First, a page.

Microsoft

Pluton, a new security chip for Windows PCs that the tech giant will offer through collaborations with Intel, AMD and Qualcomm, was unveiled by Microsoft on Tuesday.

In an attempt to combine hardware and software protection more closely and potentially eradicate whole attack vectors, Microsoft says its aim is to incorporate security into the CPU. In Xbox and Azure Sphere IoT protection solutions, the technology that drives Pluton, which the company has described as “chip-to-cloud security technology,” has already been used, and Microsoft now wants to introduce it to Windows PCs.

Currently, PCs use the Trustworthy Platform Module (TPM) to store encryption keys and data required to maintain device integrity, but when going through the communication channel between the TPM and the CPU, this data is still exposed to attacks, particularly if the attacker has physical access to the target system.

Through storing encryption keys and other confidential data within the processor, Pluton intends to counter this, thus minimising the exposure of the communication channel and offering protection from speculative execution and other forms of attacks.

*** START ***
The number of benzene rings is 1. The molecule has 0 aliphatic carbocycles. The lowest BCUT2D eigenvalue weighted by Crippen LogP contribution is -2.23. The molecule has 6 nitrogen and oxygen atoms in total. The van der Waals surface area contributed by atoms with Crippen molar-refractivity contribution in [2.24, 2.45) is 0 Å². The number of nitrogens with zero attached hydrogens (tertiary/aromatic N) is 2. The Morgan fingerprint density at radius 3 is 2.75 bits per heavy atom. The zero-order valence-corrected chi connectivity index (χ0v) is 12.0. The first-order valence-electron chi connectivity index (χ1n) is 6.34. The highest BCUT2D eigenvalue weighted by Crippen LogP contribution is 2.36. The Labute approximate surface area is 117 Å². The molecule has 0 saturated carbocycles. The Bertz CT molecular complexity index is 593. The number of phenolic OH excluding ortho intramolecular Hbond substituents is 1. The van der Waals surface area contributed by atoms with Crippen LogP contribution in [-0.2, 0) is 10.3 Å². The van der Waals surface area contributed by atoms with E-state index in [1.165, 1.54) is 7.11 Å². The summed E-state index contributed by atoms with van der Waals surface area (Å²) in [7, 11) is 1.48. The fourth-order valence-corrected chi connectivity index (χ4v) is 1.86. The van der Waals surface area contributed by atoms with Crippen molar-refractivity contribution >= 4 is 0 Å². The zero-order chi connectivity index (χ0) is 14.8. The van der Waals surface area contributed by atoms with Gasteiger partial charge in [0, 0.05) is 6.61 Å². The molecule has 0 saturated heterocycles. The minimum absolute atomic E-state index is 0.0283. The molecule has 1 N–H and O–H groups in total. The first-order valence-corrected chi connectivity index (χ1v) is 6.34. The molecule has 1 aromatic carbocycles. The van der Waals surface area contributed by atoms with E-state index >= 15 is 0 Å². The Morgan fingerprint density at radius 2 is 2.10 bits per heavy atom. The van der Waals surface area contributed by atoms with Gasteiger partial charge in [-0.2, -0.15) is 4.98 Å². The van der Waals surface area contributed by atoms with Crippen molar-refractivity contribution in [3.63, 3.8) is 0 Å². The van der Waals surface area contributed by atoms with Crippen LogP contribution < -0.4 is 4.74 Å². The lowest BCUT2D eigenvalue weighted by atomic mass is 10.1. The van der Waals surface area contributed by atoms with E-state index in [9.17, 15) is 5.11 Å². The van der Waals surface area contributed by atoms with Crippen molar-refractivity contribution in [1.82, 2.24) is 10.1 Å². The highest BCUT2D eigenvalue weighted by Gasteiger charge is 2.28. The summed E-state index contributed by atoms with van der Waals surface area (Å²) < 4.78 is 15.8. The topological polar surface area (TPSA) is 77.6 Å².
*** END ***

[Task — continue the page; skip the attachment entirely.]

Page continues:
Microsoft explained, “Windows PCs using the Pluton architecture will first simulate a TPM that fits with current TPM standards and APIs, enabling customers to benefit directly from improved security for Windows features that depend on TPMs such as BitLocker and Device Guard.” To secure passwords, user accounts, encryption keys, and personal data, Windows devices with Pluton can use the Pluton security processor. And if an intruder has mounted ransomware or has full physical control of the PC, none of this knowledge can be deleted from Pluton.

Microsoft_Pluton

The technology will be integrated into Intel, AMD and Qualcomm’s future CPUs, but it is unclear when the new processors will be made available to end-users. Microsoft told that it is not currently sharing any detailed scheduling or roadmap details.

AMD said the security processor Pluton would be “tightly integrated” into potential customer CPUs and accelerated processing units (APUs), which would also include the security processor of AMD itself.

“[AMD Security Processor (ASP)] and Microsoft Pluton help secure the sensitive and personal information of customers, whether they are on the move or linked to a business network, even though they have lost or stolen their laptop,” AMD said. “The integrated architecture gives enhanced security against attackers trying to conceal malicious code in the device or using advanced physical attacks to intercept passwords or encryption keys.”